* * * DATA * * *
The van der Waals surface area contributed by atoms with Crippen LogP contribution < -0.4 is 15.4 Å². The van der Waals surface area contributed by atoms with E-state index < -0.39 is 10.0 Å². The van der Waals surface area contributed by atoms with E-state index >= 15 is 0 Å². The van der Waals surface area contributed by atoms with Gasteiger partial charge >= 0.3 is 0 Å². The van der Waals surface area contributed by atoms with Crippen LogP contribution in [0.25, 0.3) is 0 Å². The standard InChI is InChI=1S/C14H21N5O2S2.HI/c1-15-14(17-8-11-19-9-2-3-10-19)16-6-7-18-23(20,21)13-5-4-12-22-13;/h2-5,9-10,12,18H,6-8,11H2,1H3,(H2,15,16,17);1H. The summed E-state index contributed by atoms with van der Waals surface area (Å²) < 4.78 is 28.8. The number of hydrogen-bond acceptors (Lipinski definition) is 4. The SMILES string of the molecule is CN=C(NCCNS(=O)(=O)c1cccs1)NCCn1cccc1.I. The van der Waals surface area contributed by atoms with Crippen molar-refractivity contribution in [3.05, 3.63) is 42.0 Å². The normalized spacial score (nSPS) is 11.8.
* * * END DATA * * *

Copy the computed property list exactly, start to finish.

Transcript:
The van der Waals surface area contributed by atoms with Crippen LogP contribution < -0.4 is 15.4 Å². The van der Waals surface area contributed by atoms with E-state index < -0.39 is 10.0 Å². The van der Waals surface area contributed by atoms with E-state index >= 15 is 0 Å². The van der Waals surface area contributed by atoms with Gasteiger partial charge >= 0.3 is 0 Å². The van der Waals surface area contributed by atoms with Crippen LogP contribution in [0.25, 0.3) is 0 Å². The standard InChI is InChI=1S/C14H21N5O2S2.HI/c1-15-14(17-8-11-19-9-2-3-10-19)16-6-7-18-23(20,21)13-5-4-12-22-13;/h2-5,9-10,12,18H,6-8,11H2,1H3,(H2,15,16,17);1H. The summed E-state index contributed by atoms with van der Waals surface area (Å²) < 4.78 is 28.8. The number of hydrogen-bond acceptors (Lipinski definition) is 4. The SMILES string of the molecule is CN=C(NCCNS(=O)(=O)c1cccs1)NCCn1cccc1.I. The van der Waals surface area contributed by atoms with Crippen molar-refractivity contribution in [3.05, 3.63) is 42.0 Å². The normalized spacial score (nSPS) is 11.8.